For Claude Thomas, the personal aftermath of the Vietnam War was a war with himself that lasted many years, when he struggled with post-traumatic stress, substance abuse, and at times even homelessness. After attending a meditation retreat for Vietnam vets lead by Thich Nhat Hanh in 1991, he discovered in Buddhism a way to deal with his pain. Today, as a mendicant monk, Thomas begs for his food, does not own property, and wanders as a spiritual practice. His spiritual pilgrimages for peace have taken him, by foot, through many countries. He visited Beliefnet's office in New York this past fall, mid-pilgrimage between Massachusetts and Washington, D.C. and spoke with us about how anyone can "tranform" his suffering.

What do you hope to communicate through your book?

I want to show people, through my book and the way I live my life, that healing and transformation of suffering is possible. It is possible to live differently. It can happen.

Look at me. When I was 18 I was killing people. And my life has gone from that place to where it is now. I'm not a good or a bad person because of what I've done. I am responsible for what I've done. Now, how do I work with that responsibility? To blame the government, to blame my parents, is a waste of time. I've committed those acts, now what do I do about that? How do I work with this?

I'm not trying to convert people to Buddhism. Mindfulness practice is just that place of personal reflection and is not necessarily theologically Buddhist. It's a simple practice that anyone in any tradition can do. So I try to introduce people to that. I say listen, start each morning off sitting: five minutes, every morning, every night, just sit. Create the time and space. If you want things to be different you have to do things differently.

Vietnam had a profound effect on your life, and you write in your book that spiritual wounds are more significant than physical ones. Can you give an example of a "spiritual wound"?

When I went through military training, I was being taught to dehumanize the Other: in this case it was the Vietnamese. The Vietnamese were the enemy. I was taught to see them as less than, and to see myself as separate from them.

And whenever we're taught to dehumanize the other we must then therefore lose contact with our own humanity. Because we are not separate from the "other." This awareness I have now; I did not have it then.

So in losing contact with one's humanity, one loses contact with one's ability to form any kind of intimate connection with anyone or anything else. Which for me is a most profound spiritual wound.

Do people ever say to you, "The Vietnam War was decades ago. Why don't you just get over it?"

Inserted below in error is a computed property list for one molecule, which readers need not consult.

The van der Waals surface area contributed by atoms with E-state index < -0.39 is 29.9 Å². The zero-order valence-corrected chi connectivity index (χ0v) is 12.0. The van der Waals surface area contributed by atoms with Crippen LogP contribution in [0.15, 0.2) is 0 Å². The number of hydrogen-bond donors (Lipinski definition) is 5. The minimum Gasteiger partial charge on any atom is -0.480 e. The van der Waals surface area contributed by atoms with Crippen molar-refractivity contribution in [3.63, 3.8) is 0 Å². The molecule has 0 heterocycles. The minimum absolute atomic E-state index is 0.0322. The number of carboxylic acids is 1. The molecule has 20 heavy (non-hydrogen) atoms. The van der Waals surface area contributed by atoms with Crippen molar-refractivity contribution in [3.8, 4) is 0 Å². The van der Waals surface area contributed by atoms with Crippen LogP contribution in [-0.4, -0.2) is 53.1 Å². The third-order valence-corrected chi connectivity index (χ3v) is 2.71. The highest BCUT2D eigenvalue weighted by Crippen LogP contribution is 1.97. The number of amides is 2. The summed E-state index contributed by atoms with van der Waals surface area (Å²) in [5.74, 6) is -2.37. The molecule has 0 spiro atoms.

People have said that. My response is simple: you never get over it, there is no getting over it. Some say, "Well I'm over it." Well I hope so, but my experience is different than that. I'm not going to argue with them.

What I'm making an effort to do is live in a different relationship with my suffering. It doesn't mean my suffering goes away; it means I'm not consumed by it. I will be challenged again and again. Then when I'm challenged I'll have some tools that enable me to live differently.

You say everyone has his or her Vietnam, and that no one can be happy without "touching" his suffering. What do you mean?

Suffering can be defined as either the craving for something outside of us to make us complete or detachment to something outside of us as a cause of our difficulty. Suffering in itself never goes away; my relation to it can change.

How can a person change his relationship to suffering?

Through a disciplined spiritual practice-whatever that means-in my case, it is the rituals and commitments of a Zen Buddhist monk in the Soto Zen lineage. This is what supports me.

For me the practice of sitting meditation brings qualities of concentration and reflection into every aspect of my life. For example, when I use the bathroom in the airport and finish washing my hands I clean the sink, I wipe it down. People say, "You're crazy, why do you do that? Someone else is going to do that for you." I'm not obsessive-compulsive. It's a gesture of respect and it's also part of the discipline.

Without a disciplined spiritual practice it is impossible for one to just sit still, to recognize, "What is my condition and how does that condition control my reactions to the environment around me?" Then I have the courage to stop and the process of healing and transformation can begin to take place.

You say your walking has no point, no destination, no goal. What does it mean to you as a spiritual practice?

It's pretty easy to get comfortable in a monastic setting, in a cloistered setting. When I'm out walking, I'm endlessly challenged.